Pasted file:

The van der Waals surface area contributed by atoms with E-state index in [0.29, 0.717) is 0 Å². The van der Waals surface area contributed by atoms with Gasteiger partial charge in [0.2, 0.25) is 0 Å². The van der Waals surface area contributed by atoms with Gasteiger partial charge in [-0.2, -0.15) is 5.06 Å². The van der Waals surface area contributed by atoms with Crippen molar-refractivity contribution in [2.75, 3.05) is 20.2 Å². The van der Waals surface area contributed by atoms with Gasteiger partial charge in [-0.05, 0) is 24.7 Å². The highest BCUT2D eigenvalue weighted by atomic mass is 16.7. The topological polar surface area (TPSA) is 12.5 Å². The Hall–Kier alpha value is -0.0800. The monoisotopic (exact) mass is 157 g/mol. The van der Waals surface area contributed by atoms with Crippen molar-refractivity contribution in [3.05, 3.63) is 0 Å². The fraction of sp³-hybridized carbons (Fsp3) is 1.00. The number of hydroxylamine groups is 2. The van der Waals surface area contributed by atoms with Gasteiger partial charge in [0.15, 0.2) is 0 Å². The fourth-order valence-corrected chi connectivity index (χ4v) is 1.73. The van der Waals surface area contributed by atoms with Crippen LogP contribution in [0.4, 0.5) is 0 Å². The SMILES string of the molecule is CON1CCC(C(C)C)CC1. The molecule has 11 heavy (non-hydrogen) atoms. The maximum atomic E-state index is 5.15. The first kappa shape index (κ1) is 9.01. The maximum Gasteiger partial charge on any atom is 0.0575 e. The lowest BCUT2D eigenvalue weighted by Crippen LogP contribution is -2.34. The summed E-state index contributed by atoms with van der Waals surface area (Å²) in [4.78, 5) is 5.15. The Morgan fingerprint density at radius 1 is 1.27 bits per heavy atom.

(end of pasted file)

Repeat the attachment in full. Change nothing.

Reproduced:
The van der Waals surface area contributed by atoms with E-state index in [0.29, 0.717) is 0 Å². The van der Waals surface area contributed by atoms with Gasteiger partial charge in [0.2, 0.25) is 0 Å². The van der Waals surface area contributed by atoms with Gasteiger partial charge in [-0.2, -0.15) is 5.06 Å². The van der Waals surface area contributed by atoms with Crippen molar-refractivity contribution in [2.75, 3.05) is 20.2 Å². The van der Waals surface area contributed by atoms with Gasteiger partial charge in [-0.05, 0) is 24.7 Å². The highest BCUT2D eigenvalue weighted by atomic mass is 16.7. The topological polar surface area (TPSA) is 12.5 Å². The Hall–Kier alpha value is -0.0800. The monoisotopic (exact) mass is 157 g/mol. The van der Waals surface area contributed by atoms with Crippen molar-refractivity contribution in [3.05, 3.63) is 0 Å². The fraction of sp³-hybridized carbons (Fsp3) is 1.00. The number of hydroxylamine groups is 2. The van der Waals surface area contributed by atoms with Gasteiger partial charge in [0.15, 0.2) is 0 Å². The fourth-order valence-corrected chi connectivity index (χ4v) is 1.73. The van der Waals surface area contributed by atoms with Crippen LogP contribution in [0.4, 0.5) is 0 Å². The SMILES string of the molecule is CON1CCC(C(C)C)CC1. The molecule has 11 heavy (non-hydrogen) atoms. The maximum atomic E-state index is 5.15. The first kappa shape index (κ1) is 9.01. The maximum Gasteiger partial charge on any atom is 0.0575 e. The lowest BCUT2D eigenvalue weighted by Crippen LogP contribution is -2.34. The summed E-state index contributed by atoms with van der Waals surface area (Å²) in [4.78, 5) is 5.15. The Morgan fingerprint density at radius 1 is 1.27 bits per heavy atom.